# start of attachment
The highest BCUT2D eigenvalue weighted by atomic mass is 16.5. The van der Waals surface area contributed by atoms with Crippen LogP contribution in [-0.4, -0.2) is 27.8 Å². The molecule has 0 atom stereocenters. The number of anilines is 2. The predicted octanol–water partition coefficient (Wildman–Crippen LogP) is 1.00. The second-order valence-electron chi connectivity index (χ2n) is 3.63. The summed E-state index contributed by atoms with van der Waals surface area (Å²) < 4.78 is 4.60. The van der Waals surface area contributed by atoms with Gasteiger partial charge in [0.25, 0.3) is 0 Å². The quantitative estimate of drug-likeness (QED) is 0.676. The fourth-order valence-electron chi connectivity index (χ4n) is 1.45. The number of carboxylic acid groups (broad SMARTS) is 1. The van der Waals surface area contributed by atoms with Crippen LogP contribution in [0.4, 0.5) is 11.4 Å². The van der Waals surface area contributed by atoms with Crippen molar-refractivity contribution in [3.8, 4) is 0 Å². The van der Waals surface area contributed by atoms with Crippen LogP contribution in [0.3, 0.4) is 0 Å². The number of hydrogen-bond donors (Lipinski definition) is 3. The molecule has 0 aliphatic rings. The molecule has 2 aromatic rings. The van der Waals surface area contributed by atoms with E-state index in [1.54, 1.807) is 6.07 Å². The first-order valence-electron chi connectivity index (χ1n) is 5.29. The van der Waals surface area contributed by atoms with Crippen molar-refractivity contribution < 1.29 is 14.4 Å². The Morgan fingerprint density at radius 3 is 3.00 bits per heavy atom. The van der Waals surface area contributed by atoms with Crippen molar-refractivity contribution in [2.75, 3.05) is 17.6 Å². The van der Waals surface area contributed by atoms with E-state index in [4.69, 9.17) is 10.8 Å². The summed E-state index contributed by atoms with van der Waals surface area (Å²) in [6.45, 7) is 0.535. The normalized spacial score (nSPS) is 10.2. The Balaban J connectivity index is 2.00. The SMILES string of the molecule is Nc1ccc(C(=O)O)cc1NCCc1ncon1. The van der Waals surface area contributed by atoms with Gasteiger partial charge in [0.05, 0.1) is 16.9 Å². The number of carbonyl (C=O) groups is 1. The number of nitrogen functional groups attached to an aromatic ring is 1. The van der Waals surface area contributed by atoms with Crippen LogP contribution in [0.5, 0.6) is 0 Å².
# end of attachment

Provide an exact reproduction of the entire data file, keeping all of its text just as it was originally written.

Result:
The highest BCUT2D eigenvalue weighted by atomic mass is 16.5. The van der Waals surface area contributed by atoms with Crippen LogP contribution in [-0.4, -0.2) is 27.8 Å². The molecule has 0 atom stereocenters. The number of anilines is 2. The predicted octanol–water partition coefficient (Wildman–Crippen LogP) is 1.00. The second-order valence-electron chi connectivity index (χ2n) is 3.63. The summed E-state index contributed by atoms with van der Waals surface area (Å²) < 4.78 is 4.60. The van der Waals surface area contributed by atoms with Gasteiger partial charge in [0.25, 0.3) is 0 Å². The quantitative estimate of drug-likeness (QED) is 0.676. The fourth-order valence-electron chi connectivity index (χ4n) is 1.45. The number of carboxylic acid groups (broad SMARTS) is 1. The van der Waals surface area contributed by atoms with Crippen LogP contribution in [0.4, 0.5) is 11.4 Å². The van der Waals surface area contributed by atoms with Crippen molar-refractivity contribution in [3.8, 4) is 0 Å². The van der Waals surface area contributed by atoms with Crippen LogP contribution in [0.3, 0.4) is 0 Å². The number of hydrogen-bond donors (Lipinski definition) is 3. The molecule has 0 aliphatic rings. The molecule has 2 aromatic rings. The van der Waals surface area contributed by atoms with E-state index in [1.54, 1.807) is 6.07 Å². The first-order valence-electron chi connectivity index (χ1n) is 5.29. The van der Waals surface area contributed by atoms with Crippen molar-refractivity contribution < 1.29 is 14.4 Å². The Morgan fingerprint density at radius 3 is 3.00 bits per heavy atom. The van der Waals surface area contributed by atoms with Crippen molar-refractivity contribution in [2.75, 3.05) is 17.6 Å². The van der Waals surface area contributed by atoms with E-state index in [4.69, 9.17) is 10.8 Å². The summed E-state index contributed by atoms with van der Waals surface area (Å²) in [6.45, 7) is 0.535. The normalized spacial score (nSPS) is 10.2. The Balaban J connectivity index is 2.00. The SMILES string of the molecule is Nc1ccc(C(=O)O)cc1NCCc1ncon1. The van der Waals surface area contributed by atoms with Gasteiger partial charge in [0.05, 0.1) is 16.9 Å². The number of carbonyl (C=O) groups is 1. The number of nitrogen functional groups attached to an aromatic ring is 1. The van der Waals surface area contributed by atoms with Crippen LogP contribution in [0.5, 0.6) is 0 Å².